When Will Housing Find the Bottom

Column by Tom Binnings

By Tom Binnings
Posted

Housing development has a long history of helping lead the economy out of a recession. The housing boom from 1999 to 2005 certainly covered up other fundamental weaknesses in the U.S. economy after the 2001 recession. And now with the heavy supply of housing on the market relative to demand, there is still uncertainty about where we'll find the market's bottom. Some economic analysts forecast another 5 percent decline nationally in 2011 after a 30 percent drop since the housing peak in 2006.

As long as potential buyers are still not convinced we've hit bottom and more foreclosures keep entering the market, prices will be soft. Low interest rates (below 4 percent for 30 years) are only able to provide marginal support. While delinquent loans and those in the foreclosure process peaked in 2010 some wonder what will happen as the private securitized portfolios continue to unravel and delays in the courts system stymie the foreclosure process in states with a judicial foreclosure process for residential real estate. The shadow inventory which includes real estate owned by banks (REO), pending foreclosures, and serious delinquent loans is down nationally to about five months which when added to lower active inventory on the market totals fourteen months -- the lowest level in several years.

Where will housing prices settle out? Some analysts argue for possible reversion of prices to the long-term mean as provided by the 100-year Robert Shiller index. If correct, this implies another 15 percent decline before the bottom is reached -- putting the inflation adjusted value of a home only 10 percent ahead of where home values were 120 years ago in 1890. Based on housing market indices, prices have been relatively stable since 2009, although down a few percentage points since last year.

The problem with the low estimate of existing home prices based on mean reversion is that new home prices are now 45 percent higher than existing homes on average. Typically the new-home premium runs 15 percent. As prices for existing homes have plummeted, the cost of new construction has stayed the same or even increased. As local governments become more financially strapped due to retiring pensioners, eroding sales taxes due to internet sales, and eroding property taxes due to lower real estate values, more and more costs may be pushed onto homebuilders and their buyers. The demand for raw materials from China, India, and Brazil, will continue pushing construction material prices higher as well. The outlook does not bode well for the homebuilding industry in the coming five years as buyers can generally get much better value purchasing an existing home.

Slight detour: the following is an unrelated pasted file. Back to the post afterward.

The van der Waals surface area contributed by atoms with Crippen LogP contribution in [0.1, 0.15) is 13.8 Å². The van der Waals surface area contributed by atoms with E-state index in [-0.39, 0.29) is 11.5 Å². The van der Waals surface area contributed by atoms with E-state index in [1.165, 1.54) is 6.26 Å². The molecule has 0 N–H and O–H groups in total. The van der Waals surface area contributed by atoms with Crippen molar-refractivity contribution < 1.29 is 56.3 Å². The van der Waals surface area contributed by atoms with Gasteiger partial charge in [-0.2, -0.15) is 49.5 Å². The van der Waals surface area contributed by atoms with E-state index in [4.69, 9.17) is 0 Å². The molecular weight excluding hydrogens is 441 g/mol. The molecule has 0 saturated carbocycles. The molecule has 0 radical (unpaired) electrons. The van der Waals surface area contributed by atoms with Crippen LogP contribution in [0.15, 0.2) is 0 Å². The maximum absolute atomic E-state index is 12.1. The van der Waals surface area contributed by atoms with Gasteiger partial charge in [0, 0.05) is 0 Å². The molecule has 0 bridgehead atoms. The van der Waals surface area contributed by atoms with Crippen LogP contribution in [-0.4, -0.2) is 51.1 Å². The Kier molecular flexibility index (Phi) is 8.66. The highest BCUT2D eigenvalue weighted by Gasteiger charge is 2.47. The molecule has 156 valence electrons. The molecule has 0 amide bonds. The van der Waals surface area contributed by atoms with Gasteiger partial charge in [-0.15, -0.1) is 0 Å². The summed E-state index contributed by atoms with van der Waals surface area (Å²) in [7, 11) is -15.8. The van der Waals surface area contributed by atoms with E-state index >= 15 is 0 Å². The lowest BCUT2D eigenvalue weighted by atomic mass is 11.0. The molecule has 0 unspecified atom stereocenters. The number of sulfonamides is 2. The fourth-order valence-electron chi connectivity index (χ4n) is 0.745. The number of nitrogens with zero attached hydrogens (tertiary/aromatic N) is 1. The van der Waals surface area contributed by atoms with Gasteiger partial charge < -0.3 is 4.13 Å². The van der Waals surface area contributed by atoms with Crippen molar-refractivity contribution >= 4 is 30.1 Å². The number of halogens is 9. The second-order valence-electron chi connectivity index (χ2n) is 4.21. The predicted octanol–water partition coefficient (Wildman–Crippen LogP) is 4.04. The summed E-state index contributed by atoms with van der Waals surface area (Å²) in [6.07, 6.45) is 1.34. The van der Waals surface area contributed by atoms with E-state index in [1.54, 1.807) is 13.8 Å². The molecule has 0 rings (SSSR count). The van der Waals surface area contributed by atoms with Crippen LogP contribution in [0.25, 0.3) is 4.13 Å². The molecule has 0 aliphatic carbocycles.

As housing vacancies decline in the coming decade, which they will given the large millennial population entering adulthood, and additional housing is needed, the 45 percent higher price of new homes will pull existing home prices up. Even with relatively strict mortgage standards forcing more households into rental housing as opposed to owner occupied housing, home prices will increase as rents rise at a hefty clip. The increasing rents will create greater investment demand for rental properties and home prices will increase. In fact, the relationship between rents, household incomes and home prices are already getting back to longer term normalcy on average; indicating home prices could start rising sooner rather than later. From this perspective, globalism, local government fiscal conditions, and generational shifts may establish a higher bottom in terms of real housing prices -- closer to where home prices are today.

Perhaps a worst case scenario on housing prices can be assessed by looking at Japan where the economy has been stagnant for two decades and population growth is negative due to in-migration policies and low fertility rates. In Tokyo home prices declined by approximately 50 percent over 20 years as population growth embarked on its downward trend and became negative in recent years. So in a modern economy that has had anemic economic growth for well over a decade and very little, if any, population and household growth, hit a bottom at 50 percent from its home pricing peak. It took 16 years for the bottom to be reached and prices have been stuck at the bottom for the last four years in Japan.

In the final analysis, most indicators point to the housing market being at the bottom in terms of existing home prices. In the Denver metro area this is very encouraging as prices have only declined 10.9 percent since 2006 according to Case-Shiller. In fact Denver is second only to Dallas in terms of the best performing housing market among the largest 20 markets in the nation. Given a population growth rate twice the rate of the nation, the Denver metro area should continue to perform well and the new home market should slowly improve in the coming few years.

Combined with 30-year mortgage rates being quoted at under 4 percent for good credit, the time to buy appears to be now. It may even be worthwhile for empty nesters to buy their downsized retirement home while holding their primary residence for a few more years. If one is still in the investment mode, generating savings, putting it into residential real estate with low interest rates and the possibility of higher inflation down the road is a reasonable move.

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